By the standard measure of test scores and the anecdotal evidence of our neighbors with children in the school, PS 199 seems to be doing a good job, so good, in fact, that it was recently reported that it “ has the longest waiting list in the city for Kindergarten spots.”  Those children who could not get into PS 199 were first directed to PS 191, nine blocks south.  In New York City, nine blocks might separate two cultures, two nations, two civilizations.  But, you need not even travel that far to step into a different world.  PS 191 sits on the same block as Fordham University’s Law School and its Graduate School of Social Service, one block from Lincoln Center, and half a block from the highly competitive Abraham Joshua Heschel School, a private Jewish school, with annual tuition ranging from $37,700 to $42,000, K to 12.  This year, the New York State Department of Education designated PS 191 as “persistently dangerous,” one of two schools in Manhattan and 27 schools city-wide thus identified.  This resulted from reported incidents of violence with and without weapons, sex offenses, arson and menacing.  Needless to say, prospective and actual PS 199 parents are strongly opposing any connection with PS 191.  Yes, PS 199 has a predominantly white population, and PS 191 has a predominantly minority population.

PS 159 Brooklyn was no more than half a block away for me when I attended first through sixth grade.  Its schoolyard, informally called Delaney Stadium for the dour principal who ruled the school forever, was our destination outside of school hours except when forced away by Hebrew school attendance, dinner or darkness.  It was the quintessential neighborhood elementary school, containing Italian Catholics (some of whom grew up to be the actual Goodfellas immortalized by Martin Scorsese) and Eastern European Jews (some of whom grew up to eat in a lot of Chinese restaurants).  While I attended PS 159, there were only two African American kids, brothers, a couple of years apart.  I recall no other people of color, any color but white.  The school was pacific, thanks in part to Miss Delaney and Mother Ruth Gotthelf, PTA president for a time.

I wish for all New York City schoolchildren the opportunities apparently presented by PS 199 Manhattan, or even the unimaginative but caring atmosphere of PS 159 Brooklyn.  What will it take?  

Thursday, October 22, 2015
Today's New York Law Journal provides an ironic counterpoint to the (probably futile) concerns that I expressed yesterday about public education in New York.  Using public records, the paper listed the ten top spending lobbying clients in New York State, that is groups trying to influence legislation at some level within the state.  Five of the ten, including the top two, are focused on public education.  Four of the five have sappy names, such as, Coalition for Opportunity in Education and Families for Excellent Schools, which tell us nothing of their real agenda.  Only New York State United Teachers makes it clear which side they are on.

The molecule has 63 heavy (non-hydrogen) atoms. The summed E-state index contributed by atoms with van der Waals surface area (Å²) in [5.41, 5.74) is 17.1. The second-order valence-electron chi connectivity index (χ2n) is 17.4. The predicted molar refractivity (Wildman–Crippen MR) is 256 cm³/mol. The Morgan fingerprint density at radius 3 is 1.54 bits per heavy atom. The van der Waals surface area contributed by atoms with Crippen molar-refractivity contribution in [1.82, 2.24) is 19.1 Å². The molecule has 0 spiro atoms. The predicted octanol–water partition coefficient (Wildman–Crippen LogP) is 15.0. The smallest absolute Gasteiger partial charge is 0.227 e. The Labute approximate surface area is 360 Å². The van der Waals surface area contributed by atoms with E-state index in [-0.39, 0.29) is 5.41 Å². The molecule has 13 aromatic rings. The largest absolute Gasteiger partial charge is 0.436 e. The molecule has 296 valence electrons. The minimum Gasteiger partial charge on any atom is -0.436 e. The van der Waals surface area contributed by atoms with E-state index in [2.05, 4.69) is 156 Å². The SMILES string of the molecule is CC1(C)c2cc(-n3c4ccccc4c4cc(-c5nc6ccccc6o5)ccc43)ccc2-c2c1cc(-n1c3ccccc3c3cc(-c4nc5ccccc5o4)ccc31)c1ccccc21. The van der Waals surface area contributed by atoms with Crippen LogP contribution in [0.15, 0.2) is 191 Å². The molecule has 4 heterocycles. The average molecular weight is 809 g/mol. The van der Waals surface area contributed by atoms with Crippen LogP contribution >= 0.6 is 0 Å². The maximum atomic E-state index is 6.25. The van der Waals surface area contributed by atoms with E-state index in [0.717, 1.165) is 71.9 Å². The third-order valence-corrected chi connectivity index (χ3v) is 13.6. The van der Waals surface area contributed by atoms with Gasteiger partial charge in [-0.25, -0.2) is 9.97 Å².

In any case, I wonder whether the spending of $5,006,146 by the Coalition for Opportunity in Education during the first six months of 2015, for example, will improve the lot of the children at PS 191.  A look at their web site seems to indicate otherwise, with its emphasis on an Education Investment Tax Credit plan to aid private and parochial schools.

Friday, October 23, 2015
Just before West End Synagogue honors me at services tomorrow, I learned that another honor has been denied me.  But, first some context.  Recently, Joan Weill, the wife of the Wall Street billionaire Sanford I. Weill, proposed a $20 million gift that would lift the struggling  fortunes of Paul Smith's College in upstate New York, on the condition that it be renamed Joan Weill-Paul Smith's College.  Ms. Weill, a graduate of Brooklyn College, has had her name (with or without her husband's) appended to Paul Smith's College's library, as well as the Alvin Ailey troupe's Center for Dance, the Cornell Medical College, the Institute for Cell and Molecular Biology at Cornell, the recital hall at Carnegie Hall, the building at the University of Michigan housing the Gerald R. Ford School of Public Policy, and the concert hall at Sonoma State University, among other edifices.  A judge, however, ruled that the terms of Paul Smith's will (possibly one of the Smith Brothers) precluded modifying the college's name.  So, the Weills withdrew the offer of $20 million yesterday.

I never attempted to keep up with the Weills and, in light of my limited means, I kept my focus on one institution, my alma mater. Therefore, I am disappointed to announce that the proposal to rename the City College of New York to AG-CCNY has been rejected.  In spite of extensive negotiations, no satisfactory arrangement could be achieved, including our last proposal to install a fittingly-named Chinese restaurant in the student union.

1 comment:

  1. Since the CCNY gambit failed, you purchased Novartis as a consolation prize, and that's why they're Novartis AG?